Everyday Music Series: Dave Matthews Band, Before These Crowded Streets (1998)

I’ve often thought of the mixed feelings that must be associated within a musician when they put together a great album. There’s so much work that to have a successful product must be so satisfying, but there must also be a sense of anxiety. To make a great album, so many things have to come together perfectly. There needs to be great songwriting, great performances, and great production. A record company would also say that the marketing of the album is key to making it great too, but so many great albums don’t get discovered until well after the record company has stopped promoting them, the art of a great album will be timeless. All three facets I mention above need to be solid. A collection of well written songs can get lost if the performance lacks depth or the production doesn’t bring it all together.
An album like Before These Crowded Streets is one of those times that songwriting, performance, and production all came together. People that loved Dave Matthews for songs like “Satellite” and “Crash” probably had a hard time initially getting their heads wrapped around BTCS, because with a couple of exceptions, the album went in a different direction that previous DMB albums. To me the album is a perfect melding of darker, minor key undertone with melodic almost anthemic bridges and choruses. There’s a common feel throughout the album. The first single released from the album was “Don’t Drink The Water” which set the tone for the mainstream reaction with it’s haunting, deep rhythm set against an uplifting chorus. Mix in Bela Fleck’s bango and Alanis Morissette’s background vocals and it’s hard to find a piece of the spectrum that isn’t used by producer Steve Lillywhite. The songs are thick but still had commercial appeal with “Stay (Wasting Time)” and “Crush” getting lots of airtime back in the day. Well worth tracking down a copy and giving it a second shot. Near perfect albums are rare, and I’m not sure Dave Matthews has released anything close to the perfection of Before These Crowded Streets. My favorites are “Pig”, “Halloween”, “Don’t Drink the Water”, “The Stone” and “Crush”.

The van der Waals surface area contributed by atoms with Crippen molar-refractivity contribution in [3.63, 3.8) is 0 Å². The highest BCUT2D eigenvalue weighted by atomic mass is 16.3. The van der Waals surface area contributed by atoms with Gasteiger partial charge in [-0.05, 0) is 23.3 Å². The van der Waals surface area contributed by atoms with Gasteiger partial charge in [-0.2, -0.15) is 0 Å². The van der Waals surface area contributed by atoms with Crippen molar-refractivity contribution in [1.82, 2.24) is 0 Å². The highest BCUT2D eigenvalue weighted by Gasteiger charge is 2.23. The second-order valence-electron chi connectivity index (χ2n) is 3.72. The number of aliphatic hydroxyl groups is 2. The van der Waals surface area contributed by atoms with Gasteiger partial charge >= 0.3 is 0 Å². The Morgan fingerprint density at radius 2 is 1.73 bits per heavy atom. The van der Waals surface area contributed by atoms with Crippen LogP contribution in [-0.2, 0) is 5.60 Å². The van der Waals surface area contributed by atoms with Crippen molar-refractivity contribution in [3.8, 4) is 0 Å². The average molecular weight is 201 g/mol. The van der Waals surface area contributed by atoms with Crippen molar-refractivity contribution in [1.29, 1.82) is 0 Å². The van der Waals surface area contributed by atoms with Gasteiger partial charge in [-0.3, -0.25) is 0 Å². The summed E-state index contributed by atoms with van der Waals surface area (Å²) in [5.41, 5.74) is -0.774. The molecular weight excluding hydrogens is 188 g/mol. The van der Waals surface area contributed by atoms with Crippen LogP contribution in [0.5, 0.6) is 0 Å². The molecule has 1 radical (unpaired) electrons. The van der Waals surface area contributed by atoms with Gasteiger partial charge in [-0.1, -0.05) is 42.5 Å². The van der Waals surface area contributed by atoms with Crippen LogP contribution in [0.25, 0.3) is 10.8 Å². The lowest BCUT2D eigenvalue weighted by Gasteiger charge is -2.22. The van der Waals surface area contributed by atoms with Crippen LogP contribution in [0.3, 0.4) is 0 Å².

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3 Replies to “Everyday Music Series: Dave Matthews Band, Before These Crowded Streets (1998)”

  1. I wonder what you would have been like growing up with all the electronic ware to take your music with you all the time. Would have been something, I know that!

    Missed you at Shasta. Very smoky, very quiet.

  2. Been a while since you’ve written, longer since I’ve stopped by.
    Ah well.
    BTCS is probably Dave’s best studio album, but ever since seeing him live for the 1st time about 10 or 12 years ago, I’ve hardly listened to the studio stuff. Like the Dead, he is by FAR at his best live on stage. I have about a dozen different live albums, and could listen to every one of them in succession and not get bored. I have 1 playlist on my I-tunes that is just “Lie in Our Graves” and “Two Step”. 4 different versions of the former and 3 of the latter. They’re all different, and they all kick ASS. I think I like the acoustic Lie in Our Graves by Dave and Tim Reynolds the best, but that’s probably just temporary. As in, until I hear the version on the Fenway Park collection my son got me for Hannukah that I haven’t listened to yet.
    Anyway – write on.

  3. Oh, and…
    My son (who first introduced me to Dave so many years ago) and I went to see him in September, as we do almost every year. We were at the first show after the accident that eventually took Leroi Moore’s life. At that time, just 2 days after the accident, everyone was just glad he survived and assumed he would eventually recover. Bela Fleck’s sax player, whose name escapes me, stood in and we thought that was cool.
    Doesn’t seem quite so cool now.
    I hope the band endures.

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